Demyelinating processes cause cognitive, perceptual and motor alterations, however, at the neurological level the destruction of myelin affects the processing of the neurological message, leading to a reduction of cortical volume, deterioration in cerebral areas (internal capsid, brain stem, and spinal cord) (Ton and cols., 2017). Also, white matter (Gil et al., 2013) is affected, similar to the brain of the elderly person.
Although it is true that deterioration in the white matter and neurological substance does occur, the brain tries to compensate or restore neurological deterioration (Ton and cols., 2017).
Thus, we can affirm that myelin is a component of neurological wiring, which favors the transmission of the neural message. And when it is affected by demyelination processes, there is a slowdown in processing speed, which ultimately affects several cognitive domains (memory, attention, language, apraxia, executive functions among others) and different brain areas, both subcortical and cortical structures, which are mentioned above.
Therefore, the deterioration of brain structures, according to the author’s opinion, can be defined as deterioration, which is largely variable and progressive, as well as not very focused, in contrast to traumatic brain injury.
There are numerous syndromes derived from different demyelinating diseases.
1- Multiple sclerosis
Multiple sclerosis is a neurodegenerative and chronic disease that affects the central nervous system. It has an inflammatory and demyelinating origin, whose clinical course is heterogeneous, and in most patients gradual and progressive (Ton and cols., 2017). This disease causes axonal degeneration and is considered part of autoimmune diseases (Gil et al., 2013).
Furthermore, we can affirm that multiple sclerosis presents genetic vulnerability factors, that is, the presence of the HLA-RR2 and HLA-DQ genes facilitate the appearance of the disease (Hervas-Garcia, Diaz-Otero, and Amosa-Delgado, 2017).
2- Optical neuromyelitis
Optical neuromyelitis is considered a demyelinating disease, characterized by the presence of aquaporin-4 antibody (Hervas-Garcia et al., 2017). In addition, it is a pathology that is defined as an autoimmune disease with great functional impairment, which can cause cortical blindness and is more limiting than multiple sclerosis (Domínguez and Guzmán de Villoria, 2010).
However, the etiology of this pathology is diverse, therefore, it is not possible to clarify a clear cause of why the demyelinating is happening.
3- Acute disseminated encephalitis
Acute disseminated encephalitis is a disease of variable etiology that can cause seizures and disturbances of consciousness (García-Mocón, 2010). The demyelinating causes of this pathology can be caused, classically, by viruses or vaccines, having a higher prevalence in children, but being rare (Domínguez and Guzmán de Villoria, 2010).
The most interesting thing about disseminated acute encephalitis is that one of the viruses causing its symptoms is the chickenpox virus. (García-Mocón, 2010).
Treatment for demyelinating diseases
There is currently no cure for demyelinating diseases and their progression. The symptoms of these diseases are different for each individual. It is important to detect and approach treatment of the disease at early stages.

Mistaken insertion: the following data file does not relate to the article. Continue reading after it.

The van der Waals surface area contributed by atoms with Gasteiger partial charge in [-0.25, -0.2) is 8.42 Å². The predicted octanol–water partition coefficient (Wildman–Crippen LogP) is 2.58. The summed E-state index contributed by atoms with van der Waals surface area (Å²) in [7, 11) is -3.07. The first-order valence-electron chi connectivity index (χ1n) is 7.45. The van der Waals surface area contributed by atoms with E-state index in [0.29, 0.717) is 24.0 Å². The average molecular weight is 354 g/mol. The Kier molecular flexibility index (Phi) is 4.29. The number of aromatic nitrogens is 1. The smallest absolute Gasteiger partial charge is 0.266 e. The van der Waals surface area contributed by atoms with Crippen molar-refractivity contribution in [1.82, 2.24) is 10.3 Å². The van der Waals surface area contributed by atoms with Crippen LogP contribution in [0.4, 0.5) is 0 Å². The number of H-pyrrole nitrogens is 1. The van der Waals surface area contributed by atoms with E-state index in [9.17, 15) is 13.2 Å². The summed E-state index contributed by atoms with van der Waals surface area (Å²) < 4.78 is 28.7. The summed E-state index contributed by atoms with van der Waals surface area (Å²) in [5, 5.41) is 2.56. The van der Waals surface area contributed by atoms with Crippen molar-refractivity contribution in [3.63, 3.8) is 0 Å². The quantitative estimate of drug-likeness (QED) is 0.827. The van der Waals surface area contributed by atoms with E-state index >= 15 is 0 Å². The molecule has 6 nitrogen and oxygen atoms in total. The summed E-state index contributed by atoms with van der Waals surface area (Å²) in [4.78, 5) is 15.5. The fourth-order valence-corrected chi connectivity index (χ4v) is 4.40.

Treatment for demyelinating diseases focuses on the following points:
- Minimize the effects of attacks
- Changing the course of the disease
- Managing symptoms
The professional diagnosing the disease may recommend various medications depending on the particular disorder and symptoms of the patient. Strategies for treating symptoms include physical therapy, cognitive stimulation, muscle relaxants and medications to reduce pain and combat fatigue, etc.
If you have any questions, you can leave it below. We will be happy to help you in any way we can.
This article is originally in Spanish by Alba Yela, translated by Alejandra Salazar.
Akkermann R., Jadasz J.J., Azim K. y Küry P. (2016). Taking advantage of nature’s gift: Can endogenour neural stem cells improve myelin regeneration?. 06/12/2017, de MDPI
Carlson N. (2007). Fisiología de la conducta. Madrid: Pearson-Addison Wesley
García-Moncó J.C. (2010). Encefalitis agudas. Neurología, 25, 11-17.
García J.M y Guzman de Villoria J. (2010). Catástrofes neurológicas por enfermedades desmielizantes. Neurología, 25, 30-36.
Gil-Moreno M.J:, Cerezo-García M., Marasescu R., Pinel-González A., López-Álvarez L. y Aladro-Benito Y.. (2013). Neuropsychological syndromes in multiple sclerosis. Psicothema, 25, 425-460.
Hervas-Garcia J.V., Díaz-Otero F. y Amosa-Delgado. (2017). Manual CTO de neurología yneurocirugía. Madrid: Grupo CTO.
Kandel E., Jessell T. y Schwartz J. (2003). Neurociencia y conducta. Madrid: Prentice Hall
Lara-Aguilar R.A., Juárez-Vázquez C.I., Juárez-Rendón K.J., Gutiérrez-Amavizca B.E. y Barros-Núñez P.. (2012). Enfermedad de Charcot-Marie-Tooth: actualidad y perspecitva.Arch Neurocien (Mex), 17, 110-118.
Purves D., Augustine G.J., Fitzpatrick D., Hall W.C., Lamantia A.S., Mcnamara J.O. y Williams S.M.. (2008). Estudio del sistema nervioso de los seres humanos y otros animales. En Neurociencia (8-12). Madrid: Panamerica
Shahraki M., Sohrabi M., Taheri H.R., Nikkhah K. y NaemiKia M. (2017). Effect of rhythmic auditory stimulation on gait kinematic parameters of patients with multiple sclerosis. Journal of Medicine and Life, 10, 33-37.
Shi, H., Hu, X., Leak, R. K., Shi, Y., An, C., Suenaga, J., … & Gao, Y. (2015). Demyelination as a rational therapeutic target for ischemic or traumatic brain injury. Experimental neurology, 272, 17-25.
Ton A.M.M., Vasconcelos C.C.F. y Alvarenga R.M.P. (2017). Benign multiple sclerosis: aspects of cognition and neuroimaging. 08/12/2017, de Arq nueropsiquiatr.
Alejandra is a clinical and health psychologist. She is a child specialist with a diploma in evaluation and intervention in autism. She has worked in different schools with young children and private practice for over 6 years. She is interested in early childhood intervention, emotional intelligence, and attachment styles. As a brain and human behavior enthusiast, she is more than happy to answer your questions and share her experience.